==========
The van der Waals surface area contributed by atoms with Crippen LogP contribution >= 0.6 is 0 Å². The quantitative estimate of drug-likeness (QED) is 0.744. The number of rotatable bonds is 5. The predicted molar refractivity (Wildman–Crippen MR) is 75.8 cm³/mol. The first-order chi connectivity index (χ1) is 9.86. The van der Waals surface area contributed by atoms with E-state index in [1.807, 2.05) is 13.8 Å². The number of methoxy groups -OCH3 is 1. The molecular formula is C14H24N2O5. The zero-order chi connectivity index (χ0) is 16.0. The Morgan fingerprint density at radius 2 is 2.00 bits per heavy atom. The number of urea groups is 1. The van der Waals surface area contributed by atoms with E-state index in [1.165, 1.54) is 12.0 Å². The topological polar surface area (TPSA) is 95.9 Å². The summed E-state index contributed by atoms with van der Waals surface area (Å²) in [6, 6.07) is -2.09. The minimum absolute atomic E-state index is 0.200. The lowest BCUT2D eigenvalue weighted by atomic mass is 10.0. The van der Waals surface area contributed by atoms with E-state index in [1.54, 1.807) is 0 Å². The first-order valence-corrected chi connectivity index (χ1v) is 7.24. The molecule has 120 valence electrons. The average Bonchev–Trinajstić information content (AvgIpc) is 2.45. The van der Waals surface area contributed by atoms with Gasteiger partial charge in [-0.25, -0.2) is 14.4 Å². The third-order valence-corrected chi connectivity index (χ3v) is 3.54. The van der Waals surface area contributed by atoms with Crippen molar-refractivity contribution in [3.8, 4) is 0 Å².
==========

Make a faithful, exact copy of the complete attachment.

The van der Waals surface area contributed by atoms with Crippen LogP contribution >= 0.6 is 0 Å². The quantitative estimate of drug-likeness (QED) is 0.744. The number of rotatable bonds is 5. The predicted molar refractivity (Wildman–Crippen MR) is 75.8 cm³/mol. The first-order chi connectivity index (χ1) is 9.86. The van der Waals surface area contributed by atoms with E-state index in [1.807, 2.05) is 13.8 Å². The number of methoxy groups -OCH3 is 1. The molecular formula is C14H24N2O5. The zero-order chi connectivity index (χ0) is 16.0. The Morgan fingerprint density at radius 2 is 2.00 bits per heavy atom. The number of urea groups is 1. The van der Waals surface area contributed by atoms with E-state index in [1.165, 1.54) is 12.0 Å². The topological polar surface area (TPSA) is 95.9 Å². The summed E-state index contributed by atoms with van der Waals surface area (Å²) in [6, 6.07) is -2.09. The minimum absolute atomic E-state index is 0.200. The lowest BCUT2D eigenvalue weighted by atomic mass is 10.0. The van der Waals surface area contributed by atoms with E-state index in [1.54, 1.807) is 0 Å². The first-order valence-corrected chi connectivity index (χ1v) is 7.24. The molecule has 120 valence electrons. The average Bonchev–Trinajstić information content (AvgIpc) is 2.45. The van der Waals surface area contributed by atoms with Gasteiger partial charge in [-0.25, -0.2) is 14.4 Å². The third-order valence-corrected chi connectivity index (χ3v) is 3.54. The van der Waals surface area contributed by atoms with Crippen molar-refractivity contribution in [3.8, 4) is 0 Å².